Josh Wolk
April 20, 2004 AT 04:00 AM EDT

It was Frankie’s guy vs. her fling — or was it?

I hereby dub the San Diego season ”The year of living anticlimactically.” Week after week there’s a huge setup portending something big — BIG! — going down, and then, after a cliffhanger commercial break, it turns out it was all one wet, slimy red herring, and viewers are left with the entertainment equivalent of blue b—s.

And so it went on the April 20 episode, where last week’s preview led us to believe that we would be witnessing some violent stand-off between Frankie’s fling (Adam) and her steady thing (Dave). Surely silver would fly as Adam’s ear plates clashed against Dave’s mighty lip stud! It would be like a ”Lord of the Rings” swordfight, if the orcs were disaffected skate-punk wannabes.

The show began with Frankie vehemently denying that anything was going on between her and Adam. She felt that he had gotten shady, what with his ”lingo and clothes and hats.” Yeah there’s nothing that a straight-shooting gal who wears wigs and owns a pet snake hates more than someone who tries to be a hipster. Now if you’ll excuse Frankie, she has to go ride her Charlie’s Angels skateboard to stock up on Hello Kitty merchandise.

Dave agreed to come to visit, but on the day he would arrive, Adam called to ask Frankie to breakfast. Thinking quickly and poorly, she didn’t tell him that Dave was coming, her logic being that Adam might then snap and do something foolish; instead she abruptly acted apathetic and cold. Because as everybody’s junior high diary can attest, nothing solves a romantic problem better than mixed signals!

And it worked like a charm: Adam showed up at the Hustler store, where Frankie and Jamie went shopping for Dave’s welcome gifts. How classy: Was the bong store closed? Now, I don’t want to take stalking lightly. For all I know, Adam slept outside Frankie’s window every night in a blanket he knit out of her used Kleenex.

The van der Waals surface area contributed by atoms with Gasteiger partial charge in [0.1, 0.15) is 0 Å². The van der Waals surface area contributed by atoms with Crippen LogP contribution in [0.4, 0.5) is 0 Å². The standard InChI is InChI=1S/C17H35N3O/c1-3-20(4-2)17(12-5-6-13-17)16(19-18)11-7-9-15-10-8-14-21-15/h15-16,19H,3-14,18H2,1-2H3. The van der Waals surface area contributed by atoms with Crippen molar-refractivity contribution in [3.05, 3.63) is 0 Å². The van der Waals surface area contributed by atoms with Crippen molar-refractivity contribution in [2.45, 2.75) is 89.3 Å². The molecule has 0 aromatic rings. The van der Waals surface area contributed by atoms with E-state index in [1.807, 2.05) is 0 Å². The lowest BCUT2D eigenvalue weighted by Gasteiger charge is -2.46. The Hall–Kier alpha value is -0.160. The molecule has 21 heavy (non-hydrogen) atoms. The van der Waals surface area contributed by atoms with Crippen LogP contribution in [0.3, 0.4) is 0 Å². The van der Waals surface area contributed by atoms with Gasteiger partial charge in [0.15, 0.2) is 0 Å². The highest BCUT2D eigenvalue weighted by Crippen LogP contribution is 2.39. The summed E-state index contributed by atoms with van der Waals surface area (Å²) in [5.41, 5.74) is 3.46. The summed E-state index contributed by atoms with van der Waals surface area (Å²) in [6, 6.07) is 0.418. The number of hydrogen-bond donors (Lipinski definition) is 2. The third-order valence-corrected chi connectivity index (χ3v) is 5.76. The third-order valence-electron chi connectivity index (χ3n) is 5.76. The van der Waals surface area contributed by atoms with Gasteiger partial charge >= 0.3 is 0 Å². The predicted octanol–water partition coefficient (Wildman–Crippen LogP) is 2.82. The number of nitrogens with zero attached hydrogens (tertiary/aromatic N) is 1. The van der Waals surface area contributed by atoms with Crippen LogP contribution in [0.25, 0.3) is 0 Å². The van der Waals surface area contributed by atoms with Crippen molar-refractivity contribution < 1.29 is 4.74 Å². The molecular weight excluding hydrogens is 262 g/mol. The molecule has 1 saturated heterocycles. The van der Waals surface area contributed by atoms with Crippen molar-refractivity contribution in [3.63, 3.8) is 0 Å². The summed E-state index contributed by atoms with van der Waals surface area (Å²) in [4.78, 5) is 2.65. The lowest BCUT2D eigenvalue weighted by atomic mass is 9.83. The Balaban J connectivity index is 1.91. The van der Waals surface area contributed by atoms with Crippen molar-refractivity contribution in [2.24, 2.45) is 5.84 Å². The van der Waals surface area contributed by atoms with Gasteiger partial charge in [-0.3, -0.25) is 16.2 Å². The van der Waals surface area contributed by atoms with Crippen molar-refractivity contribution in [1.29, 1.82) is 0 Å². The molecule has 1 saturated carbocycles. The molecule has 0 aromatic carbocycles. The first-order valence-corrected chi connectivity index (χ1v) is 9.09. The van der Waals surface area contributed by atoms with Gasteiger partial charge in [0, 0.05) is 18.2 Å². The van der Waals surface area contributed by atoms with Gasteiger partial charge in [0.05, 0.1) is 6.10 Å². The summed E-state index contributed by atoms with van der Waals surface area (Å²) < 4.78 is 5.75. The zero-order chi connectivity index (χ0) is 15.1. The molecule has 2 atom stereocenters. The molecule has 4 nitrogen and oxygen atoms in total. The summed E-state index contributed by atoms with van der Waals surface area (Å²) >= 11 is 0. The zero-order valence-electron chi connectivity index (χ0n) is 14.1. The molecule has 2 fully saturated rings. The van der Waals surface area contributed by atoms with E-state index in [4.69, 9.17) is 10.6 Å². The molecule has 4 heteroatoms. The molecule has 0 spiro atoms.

But he could also very well just be a guy with a crush, and through the magic of MTV editing and a soundtrack of ominous techno, he’s made to look like Charles Manson. It certainly wouldn’t be the first time the ”Real World” producers took some sap who wandered into their cast’s life and edited them into a buffoon. Even Karl Rove would watch this character assassination and say, ”Now that’s not fair.”

Frankie was worried that Dave wouldn’t get on his plane. Apparently, he believes in signs, and if he overslept and missed his plane, he would take it as an omen that he shouldn’t come, which is the biggest rationalization for laziness I’ve ever heard. But he arrived, the young couple embraced with a giant CLANK as their piercings bumped, and the camera swirled around them as they smooched. It was so romantic, just like ”Sid and Nancy” — without the drugs or charisma.

And just when we thought they would truly find happiness, along came evil, evil Adam. He called when Frankie and Dave were out, and, when Jamie told him that Dave was visiting, he said that maybe he’d come by to meet the beau. Oh, no! Stalker Adam is coming! Lock the doors and call the cops! Frenzy ensued? the roommates wondered what was going to happen: Would there be a fight? Would Frankie cry? Would somebody go out and get more beer?

And then? and then? nothing happened. Adam didn’t show up, Dave forgave Frankie, and then flew home. Adam’s stalking was a complete nonevent. This would be one thing if we were watching the roomies worry about nothing in real time, but this was purposefully edited to build to a climax that it could never fulfill. It’s like the episode of ”Seinfeld” where George lies to his late fiancée’s parents about having a house in the Hamptons, and drives them all the way out there until he gets to the ocean and only then, when he geographically has to, he confesses that there is no house. Week after week, MTV takes us to the ocean.

I suspect there’s a motive for this whole season of false plots. As we all know, there was an alleged rape at this ”Real World” house, and who knows, it could lead to a trial that MTV would likely be involved in. So by carefully churning out episode after episode threatening huge drama and danger in this house that never actually comes to pass, the producers have built up a reputation as the Show That Cried Wolf. If they ever come to trial, a multiply burned jury will say, ”Oh, sure, they just WANT us to think there was a rape, but we’ll come back from lunch break and find out that nothing happened. We’re no suckers: Not guilty!”

Or, on the other hand, maybe it’s just boring.

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